CREATED Mar. 10, 2013
Reporter: Liz Kotalik
TUCSON (KGUN9-TV) - Zoltan Rosztoczy jokes, he's an old American, a title he proudly proclaims.
"When I came to the United States, I came as a refugee, as a Hungarian refugee, after the 1956 uprising."
Zoltan later became a successful U.S. citizen, in part because this country gave him a chance.
His wife, Nancy, says "When Zoltan came here, many communities opened the doors for him."
So, when Zoltan and his wife heard Mayor Rothschild was speaking about immigration at St. Philips in the Hills, they joined their parish in hearing what the mayor had to say.
Bonnie Winn is the co-director of the church's border and immigration ministry, and she says she's excited to have the mayor here.
"We've invited Mayor Rothschild to come here today because we were really excited in August when the City of Tucson passed the immigrant welcoming resolution."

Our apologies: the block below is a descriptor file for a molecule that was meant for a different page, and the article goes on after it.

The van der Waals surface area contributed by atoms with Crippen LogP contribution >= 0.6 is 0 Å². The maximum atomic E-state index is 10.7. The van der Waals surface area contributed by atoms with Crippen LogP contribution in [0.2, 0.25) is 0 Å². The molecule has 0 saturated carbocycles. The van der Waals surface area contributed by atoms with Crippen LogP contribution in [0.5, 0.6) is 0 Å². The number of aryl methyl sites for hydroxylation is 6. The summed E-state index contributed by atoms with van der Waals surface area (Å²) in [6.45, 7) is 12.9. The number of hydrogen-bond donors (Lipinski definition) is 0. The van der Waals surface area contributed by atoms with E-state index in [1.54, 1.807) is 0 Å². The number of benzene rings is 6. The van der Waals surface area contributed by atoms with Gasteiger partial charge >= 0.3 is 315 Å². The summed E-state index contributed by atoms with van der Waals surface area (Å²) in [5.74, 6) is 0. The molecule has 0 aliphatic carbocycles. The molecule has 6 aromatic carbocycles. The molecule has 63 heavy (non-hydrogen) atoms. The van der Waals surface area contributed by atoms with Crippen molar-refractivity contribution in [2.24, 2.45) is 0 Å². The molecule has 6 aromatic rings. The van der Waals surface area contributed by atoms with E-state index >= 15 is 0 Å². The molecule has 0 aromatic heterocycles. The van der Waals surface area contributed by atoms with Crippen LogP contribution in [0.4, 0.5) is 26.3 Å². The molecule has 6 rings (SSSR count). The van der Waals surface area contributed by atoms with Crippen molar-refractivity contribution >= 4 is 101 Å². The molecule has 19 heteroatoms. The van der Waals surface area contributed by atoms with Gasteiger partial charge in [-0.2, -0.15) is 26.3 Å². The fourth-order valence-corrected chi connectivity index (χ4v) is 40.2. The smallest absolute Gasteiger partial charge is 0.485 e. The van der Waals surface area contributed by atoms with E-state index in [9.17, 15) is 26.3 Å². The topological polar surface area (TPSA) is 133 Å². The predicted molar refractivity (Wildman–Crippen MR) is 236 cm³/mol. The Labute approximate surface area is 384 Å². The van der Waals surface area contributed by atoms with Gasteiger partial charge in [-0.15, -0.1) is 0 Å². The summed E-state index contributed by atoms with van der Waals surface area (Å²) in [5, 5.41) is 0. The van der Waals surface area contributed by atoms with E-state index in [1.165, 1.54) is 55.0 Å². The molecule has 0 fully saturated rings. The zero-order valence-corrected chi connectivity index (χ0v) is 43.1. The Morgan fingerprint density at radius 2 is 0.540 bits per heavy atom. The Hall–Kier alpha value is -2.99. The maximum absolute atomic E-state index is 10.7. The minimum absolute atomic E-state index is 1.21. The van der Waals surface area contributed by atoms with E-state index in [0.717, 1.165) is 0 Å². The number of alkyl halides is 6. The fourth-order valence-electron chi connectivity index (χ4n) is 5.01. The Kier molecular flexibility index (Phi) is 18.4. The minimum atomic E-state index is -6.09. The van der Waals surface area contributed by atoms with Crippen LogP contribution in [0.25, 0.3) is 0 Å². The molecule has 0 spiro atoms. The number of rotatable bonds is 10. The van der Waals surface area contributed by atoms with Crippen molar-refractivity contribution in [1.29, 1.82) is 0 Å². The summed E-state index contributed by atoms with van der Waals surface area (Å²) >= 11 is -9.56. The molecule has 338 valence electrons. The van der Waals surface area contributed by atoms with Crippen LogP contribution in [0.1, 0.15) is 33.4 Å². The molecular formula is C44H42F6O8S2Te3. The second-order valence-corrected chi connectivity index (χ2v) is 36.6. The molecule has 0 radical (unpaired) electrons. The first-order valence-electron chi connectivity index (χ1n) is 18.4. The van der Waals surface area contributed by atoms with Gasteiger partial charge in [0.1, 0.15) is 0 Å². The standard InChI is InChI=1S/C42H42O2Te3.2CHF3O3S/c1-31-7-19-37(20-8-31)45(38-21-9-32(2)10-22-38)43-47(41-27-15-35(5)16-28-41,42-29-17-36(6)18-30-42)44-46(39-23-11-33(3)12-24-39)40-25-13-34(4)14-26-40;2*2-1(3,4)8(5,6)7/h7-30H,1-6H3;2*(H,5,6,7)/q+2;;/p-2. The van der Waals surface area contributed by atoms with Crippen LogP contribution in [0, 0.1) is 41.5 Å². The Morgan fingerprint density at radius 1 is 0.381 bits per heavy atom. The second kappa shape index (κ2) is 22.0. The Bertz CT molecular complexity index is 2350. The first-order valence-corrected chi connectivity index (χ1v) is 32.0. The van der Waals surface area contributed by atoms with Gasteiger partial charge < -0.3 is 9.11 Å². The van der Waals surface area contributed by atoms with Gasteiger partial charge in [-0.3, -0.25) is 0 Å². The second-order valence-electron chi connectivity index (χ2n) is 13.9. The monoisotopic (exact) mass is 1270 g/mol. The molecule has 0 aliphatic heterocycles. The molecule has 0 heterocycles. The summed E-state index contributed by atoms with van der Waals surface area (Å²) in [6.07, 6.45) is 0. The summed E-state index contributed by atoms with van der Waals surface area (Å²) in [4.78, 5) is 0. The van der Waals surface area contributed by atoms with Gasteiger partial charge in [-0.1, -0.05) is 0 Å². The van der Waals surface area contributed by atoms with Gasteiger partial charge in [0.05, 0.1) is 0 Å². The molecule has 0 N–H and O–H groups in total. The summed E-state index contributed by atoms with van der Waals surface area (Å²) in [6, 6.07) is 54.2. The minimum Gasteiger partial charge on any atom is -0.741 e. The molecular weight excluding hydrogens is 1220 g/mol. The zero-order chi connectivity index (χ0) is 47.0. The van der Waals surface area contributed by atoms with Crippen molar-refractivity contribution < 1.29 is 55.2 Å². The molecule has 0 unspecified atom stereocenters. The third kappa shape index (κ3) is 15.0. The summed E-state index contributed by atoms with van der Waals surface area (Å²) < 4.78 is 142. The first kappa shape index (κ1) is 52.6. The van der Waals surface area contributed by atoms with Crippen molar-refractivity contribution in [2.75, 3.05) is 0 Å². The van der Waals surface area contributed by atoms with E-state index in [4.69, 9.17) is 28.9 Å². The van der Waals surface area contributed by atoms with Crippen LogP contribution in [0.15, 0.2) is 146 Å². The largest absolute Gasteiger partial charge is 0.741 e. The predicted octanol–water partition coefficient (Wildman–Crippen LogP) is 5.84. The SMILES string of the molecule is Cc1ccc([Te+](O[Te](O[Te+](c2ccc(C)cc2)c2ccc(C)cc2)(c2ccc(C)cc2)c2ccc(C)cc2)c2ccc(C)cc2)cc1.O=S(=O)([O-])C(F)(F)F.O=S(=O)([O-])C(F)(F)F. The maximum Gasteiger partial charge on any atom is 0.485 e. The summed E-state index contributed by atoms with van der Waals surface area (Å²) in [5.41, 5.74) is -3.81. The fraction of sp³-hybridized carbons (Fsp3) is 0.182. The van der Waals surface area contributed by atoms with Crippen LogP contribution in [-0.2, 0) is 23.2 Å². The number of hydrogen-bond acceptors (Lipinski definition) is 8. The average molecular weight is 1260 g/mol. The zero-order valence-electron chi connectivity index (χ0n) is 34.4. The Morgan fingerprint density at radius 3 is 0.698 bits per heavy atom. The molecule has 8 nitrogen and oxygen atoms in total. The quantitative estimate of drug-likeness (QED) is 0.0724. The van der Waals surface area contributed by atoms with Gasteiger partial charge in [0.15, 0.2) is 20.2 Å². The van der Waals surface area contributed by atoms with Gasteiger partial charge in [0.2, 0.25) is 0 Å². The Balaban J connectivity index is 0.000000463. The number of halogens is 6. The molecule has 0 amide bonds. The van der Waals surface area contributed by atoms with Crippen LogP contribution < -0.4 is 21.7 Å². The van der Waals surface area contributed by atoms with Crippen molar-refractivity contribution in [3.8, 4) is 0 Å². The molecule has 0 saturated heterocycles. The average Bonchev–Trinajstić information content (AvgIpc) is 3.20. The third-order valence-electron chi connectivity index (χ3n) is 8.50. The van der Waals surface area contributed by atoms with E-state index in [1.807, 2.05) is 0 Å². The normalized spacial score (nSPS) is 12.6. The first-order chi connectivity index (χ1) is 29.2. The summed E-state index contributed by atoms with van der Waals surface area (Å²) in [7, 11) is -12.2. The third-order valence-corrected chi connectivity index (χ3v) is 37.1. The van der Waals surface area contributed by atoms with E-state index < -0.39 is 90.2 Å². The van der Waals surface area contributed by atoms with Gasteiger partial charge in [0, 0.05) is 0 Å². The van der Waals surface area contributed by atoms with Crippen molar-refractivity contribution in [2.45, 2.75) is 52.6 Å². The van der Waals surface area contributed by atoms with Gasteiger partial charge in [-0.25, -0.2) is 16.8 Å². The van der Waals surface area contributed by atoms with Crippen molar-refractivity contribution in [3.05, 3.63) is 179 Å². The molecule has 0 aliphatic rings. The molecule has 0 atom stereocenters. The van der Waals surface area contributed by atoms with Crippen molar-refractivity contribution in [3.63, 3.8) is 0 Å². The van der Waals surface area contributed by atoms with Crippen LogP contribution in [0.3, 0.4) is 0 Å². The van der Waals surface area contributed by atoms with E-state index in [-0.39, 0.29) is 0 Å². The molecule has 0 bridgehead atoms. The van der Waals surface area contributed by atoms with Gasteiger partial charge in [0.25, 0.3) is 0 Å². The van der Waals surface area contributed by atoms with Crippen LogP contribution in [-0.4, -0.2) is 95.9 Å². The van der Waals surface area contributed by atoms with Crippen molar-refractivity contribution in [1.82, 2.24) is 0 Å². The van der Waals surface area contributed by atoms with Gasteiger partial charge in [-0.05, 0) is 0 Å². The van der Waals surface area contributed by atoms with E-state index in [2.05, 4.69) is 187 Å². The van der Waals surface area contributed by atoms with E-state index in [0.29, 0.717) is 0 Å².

City council approved this resolution, with the encouragement of many local parishes, to separate Tucson from the negative reputation they say S.B. 1070 gave to our community.
The mayor tells Nine on Your Side, "None of us, I think, forget that this is a country that was based on the idea of people coming here from all over the world, working hard, and those that are the most responsible and work the hardest succeed."
People like Zoltan, who listen closely as the mayor preached his believes, that Tucson should be a place where immigrants and refugees feel safe, and that if people obey the law, all are welcome to grow and to stay.
Nine on your side asked the mayor whether those beliefs would be encouraging for others to come to Tucson illegally.
The mayor said that isn't what his intentions are.
He says discussion like today's are what the resolution is about.
Even if people don't agree, it's important to get everyone to see the other side, and hopefully create unity on such a divided issue.